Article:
The Czechoslovak Review/Volume 2/The Great Czechoslovak Romance

The Bohemian Review

Jaroslav F. Smetanka, Editor.
Published Monthly by the Bohemian Review Co., 2324 S. Central Park Ave., Chicago, Ill.

Vol. II, No. 8. AUGUST, 1918

10 cents a Copy
$1.00 per Year


The Great Czechoslovak Romance.

The story of the Czechoslovak conquest of Siberia reads like a romance. It has caught the imagination of the world, and journalists are hard put to it to find an analogy to it in the annals of mankind. One compares it with Xenophon’s Anabasis, the famous march of the ten thousand from the center of the Persian Empire to the Black Sea; another likens it to Cortez’s conquest of the Empire of the Aztecs. And many no doubt have in mind Napoleon’s great excursion into the heart of Russia and its disastrous ending. The wonderful adventure of the Czechoslovaks has not yet got beyond the first chapter; its outcome is on the knees of the gods. But this much is certain even now: it will remain the most marvelous episode of the greatest war in history.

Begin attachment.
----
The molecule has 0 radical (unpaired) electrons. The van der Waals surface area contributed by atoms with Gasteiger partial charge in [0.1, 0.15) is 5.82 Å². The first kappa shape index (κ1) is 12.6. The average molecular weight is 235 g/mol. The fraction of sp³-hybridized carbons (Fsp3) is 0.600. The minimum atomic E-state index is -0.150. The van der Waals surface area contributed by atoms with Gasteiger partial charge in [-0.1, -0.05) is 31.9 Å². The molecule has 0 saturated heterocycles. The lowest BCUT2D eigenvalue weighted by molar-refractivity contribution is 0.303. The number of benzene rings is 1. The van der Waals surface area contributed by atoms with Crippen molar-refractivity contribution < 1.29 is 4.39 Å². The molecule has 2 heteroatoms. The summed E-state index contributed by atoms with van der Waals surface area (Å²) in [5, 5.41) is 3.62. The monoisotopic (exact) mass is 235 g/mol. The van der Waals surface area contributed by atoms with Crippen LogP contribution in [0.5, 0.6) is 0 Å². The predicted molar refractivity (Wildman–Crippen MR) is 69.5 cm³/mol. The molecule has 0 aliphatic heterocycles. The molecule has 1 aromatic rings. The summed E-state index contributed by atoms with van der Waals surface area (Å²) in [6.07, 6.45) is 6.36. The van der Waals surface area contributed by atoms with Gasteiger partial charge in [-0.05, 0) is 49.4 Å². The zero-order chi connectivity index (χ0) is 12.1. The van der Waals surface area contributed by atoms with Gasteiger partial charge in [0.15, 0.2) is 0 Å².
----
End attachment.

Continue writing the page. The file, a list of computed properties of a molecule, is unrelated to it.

The rough map attached to this article will help the reader to grasp the wonder of the Czechoslovak exploits. Way to the west of Russia, nowhere touching even its pre-war boundaries, is the little country which is the home of the Czechs (Bohemians) and Slovaks. A hundred Bohemias together would not equal the area controlled by the exiled sons of the Czechoslovak lands. It is not, as if little Bohemia made war on great Russia and gained victory; from the days of the Greek triumps over Persia there have been many cases in which small, well-knit countries defeated loosely organized empires. But the fact must be emphasized that the Czechoslovaks in Russia and Siberia are a small part only of the manhood of Bohemia—that part which was fortunate enough to escape from the Austrian ranks into which they had been drafted and cross over alive to the Russian lines. Czechoslovak soldiers in Siberia and Eastern Russia are former Austrian soldiers who occupied a great empire, not for Austria, but for the Allies.